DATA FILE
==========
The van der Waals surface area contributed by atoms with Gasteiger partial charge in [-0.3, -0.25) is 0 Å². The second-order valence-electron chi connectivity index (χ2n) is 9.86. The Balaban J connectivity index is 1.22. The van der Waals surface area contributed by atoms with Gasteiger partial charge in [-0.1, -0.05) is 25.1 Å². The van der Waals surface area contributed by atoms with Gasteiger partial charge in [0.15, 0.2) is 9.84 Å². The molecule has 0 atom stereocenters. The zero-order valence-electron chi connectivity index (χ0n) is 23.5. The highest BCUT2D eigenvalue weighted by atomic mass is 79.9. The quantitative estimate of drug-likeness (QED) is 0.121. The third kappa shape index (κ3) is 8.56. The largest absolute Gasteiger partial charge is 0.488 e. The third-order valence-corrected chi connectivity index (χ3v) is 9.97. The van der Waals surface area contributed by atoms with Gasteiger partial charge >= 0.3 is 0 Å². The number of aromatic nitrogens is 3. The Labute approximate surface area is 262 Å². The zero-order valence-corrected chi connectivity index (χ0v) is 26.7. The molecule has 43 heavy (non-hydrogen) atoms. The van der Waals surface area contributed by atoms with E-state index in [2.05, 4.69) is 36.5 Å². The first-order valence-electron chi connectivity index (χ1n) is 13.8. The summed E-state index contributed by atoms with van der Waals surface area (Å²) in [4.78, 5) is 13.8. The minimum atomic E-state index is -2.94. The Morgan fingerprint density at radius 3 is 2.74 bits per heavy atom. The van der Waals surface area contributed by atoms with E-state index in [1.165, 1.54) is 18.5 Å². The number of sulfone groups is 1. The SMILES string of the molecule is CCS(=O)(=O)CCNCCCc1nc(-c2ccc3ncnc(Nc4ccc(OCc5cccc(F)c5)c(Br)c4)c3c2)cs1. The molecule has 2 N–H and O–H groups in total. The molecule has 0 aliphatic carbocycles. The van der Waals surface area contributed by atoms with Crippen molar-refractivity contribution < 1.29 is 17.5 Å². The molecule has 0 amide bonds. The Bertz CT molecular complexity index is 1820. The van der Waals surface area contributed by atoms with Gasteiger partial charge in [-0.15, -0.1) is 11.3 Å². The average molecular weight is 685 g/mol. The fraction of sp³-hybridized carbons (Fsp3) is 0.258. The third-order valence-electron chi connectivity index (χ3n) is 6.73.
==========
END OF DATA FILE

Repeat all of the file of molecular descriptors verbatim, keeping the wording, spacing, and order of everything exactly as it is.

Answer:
The van der Waals surface area contributed by atoms with Gasteiger partial charge in [-0.3, -0.25) is 0 Å². The second-order valence-electron chi connectivity index (χ2n) is 9.86. The Balaban J connectivity index is 1.22. The van der Waals surface area contributed by atoms with Gasteiger partial charge in [-0.1, -0.05) is 25.1 Å². The van der Waals surface area contributed by atoms with Gasteiger partial charge in [0.15, 0.2) is 9.84 Å². The molecule has 0 atom stereocenters. The zero-order valence-electron chi connectivity index (χ0n) is 23.5. The highest BCUT2D eigenvalue weighted by atomic mass is 79.9. The quantitative estimate of drug-likeness (QED) is 0.121. The third kappa shape index (κ3) is 8.56. The largest absolute Gasteiger partial charge is 0.488 e. The third-order valence-corrected chi connectivity index (χ3v) is 9.97. The van der Waals surface area contributed by atoms with Gasteiger partial charge >= 0.3 is 0 Å². The number of aromatic nitrogens is 3. The Labute approximate surface area is 262 Å². The zero-order valence-corrected chi connectivity index (χ0v) is 26.7. The molecule has 43 heavy (non-hydrogen) atoms. The van der Waals surface area contributed by atoms with E-state index in [2.05, 4.69) is 36.5 Å². The first-order valence-electron chi connectivity index (χ1n) is 13.8. The summed E-state index contributed by atoms with van der Waals surface area (Å²) in [4.78, 5) is 13.8. The minimum atomic E-state index is -2.94. The Morgan fingerprint density at radius 3 is 2.74 bits per heavy atom. The van der Waals surface area contributed by atoms with E-state index in [1.165, 1.54) is 18.5 Å². The number of sulfone groups is 1. The SMILES string of the molecule is CCS(=O)(=O)CCNCCCc1nc(-c2ccc3ncnc(Nc4ccc(OCc5cccc(F)c5)c(Br)c4)c3c2)cs1. The molecule has 2 N–H and O–H groups in total. The molecule has 0 aliphatic carbocycles. The van der Waals surface area contributed by atoms with Crippen molar-refractivity contribution < 1.29 is 17.5 Å². The molecule has 0 amide bonds. The Bertz CT molecular complexity index is 1820. The van der Waals surface area contributed by atoms with Gasteiger partial charge in [-0.15, -0.1) is 11.3 Å². The average molecular weight is 685 g/mol. The fraction of sp³-hybridized carbons (Fsp3) is 0.258. The third-order valence-electron chi connectivity index (χ3n) is 6.73.